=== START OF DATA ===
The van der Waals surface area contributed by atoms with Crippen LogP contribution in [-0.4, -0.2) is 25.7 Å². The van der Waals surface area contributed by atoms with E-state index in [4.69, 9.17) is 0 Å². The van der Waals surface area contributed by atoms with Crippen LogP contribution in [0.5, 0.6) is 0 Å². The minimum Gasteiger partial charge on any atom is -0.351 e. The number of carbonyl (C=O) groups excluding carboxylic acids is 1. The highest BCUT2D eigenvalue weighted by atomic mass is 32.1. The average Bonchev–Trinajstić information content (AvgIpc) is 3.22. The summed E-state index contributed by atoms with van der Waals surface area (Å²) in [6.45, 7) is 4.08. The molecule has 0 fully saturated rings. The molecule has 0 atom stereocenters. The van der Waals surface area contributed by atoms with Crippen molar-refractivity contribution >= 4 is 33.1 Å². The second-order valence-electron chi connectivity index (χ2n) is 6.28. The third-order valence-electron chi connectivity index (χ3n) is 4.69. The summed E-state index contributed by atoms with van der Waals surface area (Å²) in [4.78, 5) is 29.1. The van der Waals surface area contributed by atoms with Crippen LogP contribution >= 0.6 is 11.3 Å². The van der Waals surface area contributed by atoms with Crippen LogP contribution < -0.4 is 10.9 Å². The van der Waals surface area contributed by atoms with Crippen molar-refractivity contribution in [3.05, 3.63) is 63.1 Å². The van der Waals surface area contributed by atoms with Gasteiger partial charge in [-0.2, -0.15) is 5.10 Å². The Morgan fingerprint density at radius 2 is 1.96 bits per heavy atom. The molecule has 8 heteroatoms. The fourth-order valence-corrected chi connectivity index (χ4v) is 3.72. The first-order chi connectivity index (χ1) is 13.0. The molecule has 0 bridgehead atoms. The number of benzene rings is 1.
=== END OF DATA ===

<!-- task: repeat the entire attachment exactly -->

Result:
The van der Waals surface area contributed by atoms with Crippen LogP contribution in [-0.4, -0.2) is 25.7 Å². The van der Waals surface area contributed by atoms with E-state index in [4.69, 9.17) is 0 Å². The van der Waals surface area contributed by atoms with Crippen LogP contribution in [0.5, 0.6) is 0 Å². The minimum Gasteiger partial charge on any atom is -0.351 e. The number of carbonyl (C=O) groups excluding carboxylic acids is 1. The highest BCUT2D eigenvalue weighted by atomic mass is 32.1. The average Bonchev–Trinajstić information content (AvgIpc) is 3.22. The summed E-state index contributed by atoms with van der Waals surface area (Å²) in [6.45, 7) is 4.08. The molecule has 0 fully saturated rings. The molecule has 0 atom stereocenters. The van der Waals surface area contributed by atoms with Crippen molar-refractivity contribution >= 4 is 33.1 Å². The second-order valence-electron chi connectivity index (χ2n) is 6.28. The third-order valence-electron chi connectivity index (χ3n) is 4.69. The summed E-state index contributed by atoms with van der Waals surface area (Å²) in [4.78, 5) is 29.1. The van der Waals surface area contributed by atoms with Crippen LogP contribution >= 0.6 is 11.3 Å². The van der Waals surface area contributed by atoms with Crippen LogP contribution < -0.4 is 10.9 Å². The van der Waals surface area contributed by atoms with Crippen molar-refractivity contribution in [3.05, 3.63) is 63.1 Å². The van der Waals surface area contributed by atoms with Gasteiger partial charge in [-0.2, -0.15) is 5.10 Å². The Morgan fingerprint density at radius 2 is 1.96 bits per heavy atom. The molecule has 8 heteroatoms. The fourth-order valence-corrected chi connectivity index (χ4v) is 3.72. The first-order chi connectivity index (χ1) is 13.0. The molecule has 0 bridgehead atoms. The number of benzene rings is 1.